Pope reportedly confirms he is taking away Burke’s apartment, denies calling him his ‘enemy’

Cardinal Burke apartment The facade of Cardinal Raymond Burke's Vatican apartment. | Credit: Elizabeth Alva/EWTN

Pope Francis reportedly has confirmed that he plans to take away Cardinal Raymond Burke’s Vatican apartment and salary but denied that he referred to the American prelate as his “enemy,” according to a web post by papal biographer Austen Ivereigh.

The pope reportedly announced at a meeting of Vatican heads on Nov. 20 that he intended to take action against Burke, who has publicly criticized some papal initiatives, according to the Italian Catholic news blog La Nuova Bussola Quotidiana, which first reported the news on Nov. 27.

The Associated Press later confirmed the report based on conversations with two anonymous sources.

The Wall Street Journal reported Wednesday that Burke said he has not been informed of the pope’s intention to take away his apartment and salary.

“People can draw their own conclusions about why the Holy Father told this to Austen Ivereigh and not the person concerned,” Burke said. He told the outlet that he intends to stay in Rome even if he is forced to find somewhere else to live.

“It’s my duty as a cardinal to remain in Rome,” he said.

Pope Francis removed Burke from the post of prefect of the Supreme Tribunal of the Apostolic Signatura (the highest judicial authority in the Church) in 2014 and instead appointed him cardinal patron of the Sovereign Military Order of Malta, a mostly ceremonial role dedicated to the spiritual welfare of the members of the order. He remained patron until this year but had held only the title, having been reportedly restricted from active involvement since 2016 and thus sidelined during the extensive institutional reforms of the order over the last years.

In an article that was highly critical of Burke published on the website Where Peter Is, Ivereigh wrote that Pope Francis confirmed to him that he plans to take away Burke’s apartment and salary.

“I met with Pope Francis on the afternoon of November 27th. It was a short meeting because of his lung inflammation, which meant it took him some effort to speak. (The following evening his trip to Dubai was canceled because it had not improved enough.) In the course of our conversation, Francis told me he had decided to remove Cardinal Burke’s cardinal privileges — his apartment and salary — because he had been using those privileges against the Church,” Ivereigh wrote.

“He told me that while the decision wasn’t a secret, he didn’t intend a public announcement but earlier that day (Monday) it had been leaked,” he wrote.

Ivereigh is the author of two hagiographic biographies of Pope Francis and co-authored the 2020 book “Let Us Dream: A Path to a Better Future” with the Holy Father. He also holds a key advisory position in the current Synod on Synodality.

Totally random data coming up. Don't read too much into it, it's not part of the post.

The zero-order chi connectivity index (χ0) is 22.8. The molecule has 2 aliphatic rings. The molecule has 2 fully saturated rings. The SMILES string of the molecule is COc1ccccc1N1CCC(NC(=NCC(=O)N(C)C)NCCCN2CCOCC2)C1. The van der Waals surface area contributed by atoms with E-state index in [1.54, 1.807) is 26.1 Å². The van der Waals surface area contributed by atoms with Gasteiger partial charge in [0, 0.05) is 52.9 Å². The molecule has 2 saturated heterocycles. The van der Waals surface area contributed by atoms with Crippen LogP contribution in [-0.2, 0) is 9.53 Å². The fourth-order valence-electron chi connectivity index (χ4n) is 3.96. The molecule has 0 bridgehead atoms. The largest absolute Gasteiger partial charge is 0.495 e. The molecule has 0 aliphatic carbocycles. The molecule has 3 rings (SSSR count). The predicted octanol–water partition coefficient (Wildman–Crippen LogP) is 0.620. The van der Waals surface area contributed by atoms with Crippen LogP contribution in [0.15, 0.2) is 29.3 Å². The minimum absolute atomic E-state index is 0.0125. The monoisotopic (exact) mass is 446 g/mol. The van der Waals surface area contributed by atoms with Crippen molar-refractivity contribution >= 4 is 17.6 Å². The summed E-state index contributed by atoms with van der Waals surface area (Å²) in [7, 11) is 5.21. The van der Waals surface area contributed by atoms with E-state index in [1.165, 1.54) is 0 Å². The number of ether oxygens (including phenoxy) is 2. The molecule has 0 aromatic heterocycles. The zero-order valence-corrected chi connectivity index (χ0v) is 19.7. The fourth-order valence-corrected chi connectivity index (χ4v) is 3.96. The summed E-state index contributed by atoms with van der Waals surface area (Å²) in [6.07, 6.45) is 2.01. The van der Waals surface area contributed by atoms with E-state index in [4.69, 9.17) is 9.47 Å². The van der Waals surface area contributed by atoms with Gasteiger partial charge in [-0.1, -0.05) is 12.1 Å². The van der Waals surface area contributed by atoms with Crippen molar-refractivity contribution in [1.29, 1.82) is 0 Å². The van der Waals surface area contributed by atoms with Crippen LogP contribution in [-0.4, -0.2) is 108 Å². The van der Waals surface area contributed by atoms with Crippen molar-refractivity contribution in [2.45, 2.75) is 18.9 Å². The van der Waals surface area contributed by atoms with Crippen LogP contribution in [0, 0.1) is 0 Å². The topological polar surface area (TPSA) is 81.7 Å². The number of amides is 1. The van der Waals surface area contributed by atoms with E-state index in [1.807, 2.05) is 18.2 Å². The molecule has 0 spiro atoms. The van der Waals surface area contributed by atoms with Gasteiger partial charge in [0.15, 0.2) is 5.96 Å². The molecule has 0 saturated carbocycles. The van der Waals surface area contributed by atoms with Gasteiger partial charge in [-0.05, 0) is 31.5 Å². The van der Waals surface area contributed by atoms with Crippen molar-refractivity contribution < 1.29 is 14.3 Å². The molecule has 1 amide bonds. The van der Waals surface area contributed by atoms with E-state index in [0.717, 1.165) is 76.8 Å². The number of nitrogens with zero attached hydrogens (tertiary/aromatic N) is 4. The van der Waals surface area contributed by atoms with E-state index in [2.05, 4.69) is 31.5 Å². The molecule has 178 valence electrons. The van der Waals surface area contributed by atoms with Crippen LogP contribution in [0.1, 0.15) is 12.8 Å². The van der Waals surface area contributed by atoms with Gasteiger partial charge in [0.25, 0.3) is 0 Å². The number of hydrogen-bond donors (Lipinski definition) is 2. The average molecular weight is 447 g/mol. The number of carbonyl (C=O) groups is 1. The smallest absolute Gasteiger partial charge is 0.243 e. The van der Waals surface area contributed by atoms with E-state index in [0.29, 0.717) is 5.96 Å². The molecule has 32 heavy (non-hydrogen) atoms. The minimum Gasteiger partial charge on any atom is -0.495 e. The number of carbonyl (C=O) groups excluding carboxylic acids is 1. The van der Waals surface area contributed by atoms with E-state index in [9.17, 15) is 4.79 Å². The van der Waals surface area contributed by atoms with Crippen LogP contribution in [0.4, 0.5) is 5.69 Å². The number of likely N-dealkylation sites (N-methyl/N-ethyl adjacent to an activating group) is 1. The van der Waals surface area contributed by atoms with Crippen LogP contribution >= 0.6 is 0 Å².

Ivereigh wrote that the pope said, contrary to some media reports, that he did not refer to Burke as his “enemy.”

According to the La Nuova Bussola Quotidian’s unnamed Vatican source, Pope Francis told the meeting of Vatican department heads on Nov. 20: “Cardinal Burke is my enemy, so I take away his apartment and his salary.”

In his web post, Ivereigh wrote that he doubted the veracity of that report, saying: “I knew this quote was pure fiction. Pope Francis would never conduct a personal vendetta. It was conveniently in line with the traditionalist narrative of a merciless, vindictive pope who recklessly and unreasonably ‘punishes’ those who disagree with him.”

Ivereigh said he “wrote Pope Francis a note alerting him to this quote and offering to correct it with the truth as he had put it to me” and received a clear denial from the Holy Father.

“On Tuesday evening I had a note back from the pope. ‘I never used the word “enemy” nor the pronoun “my.” I simply announced the fact at the meeting of the dicastery heads, without giving specific explanations,’” Ivereigh wrote.

CNA reached out to the Vatican press office to confirm Ivereigh’s report but did not receive a response by time of publication.

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The papal biographer has been a frequent critic of Burke, who had publicly voiced his concerns about the Synod on Synodality’s threat to Church doctrine.

In a recent post on the social media platform X, Ivereigh compared the cardinal to Archbishop Marcel Lefevbre, who founded the Priestly Society of St. Pius X and was excommunicated for ordaining priests without Vatican approval.

Ivereigh wrote: “Burke’s claim to be on the true branch while the tree goes its own way was the justification of Abp. Lefebvre, who led a schism following Vatican II. Just as Lefebvre rejected collegiality then, Burke rejects synodality now, despite both being authentic Church developments.”

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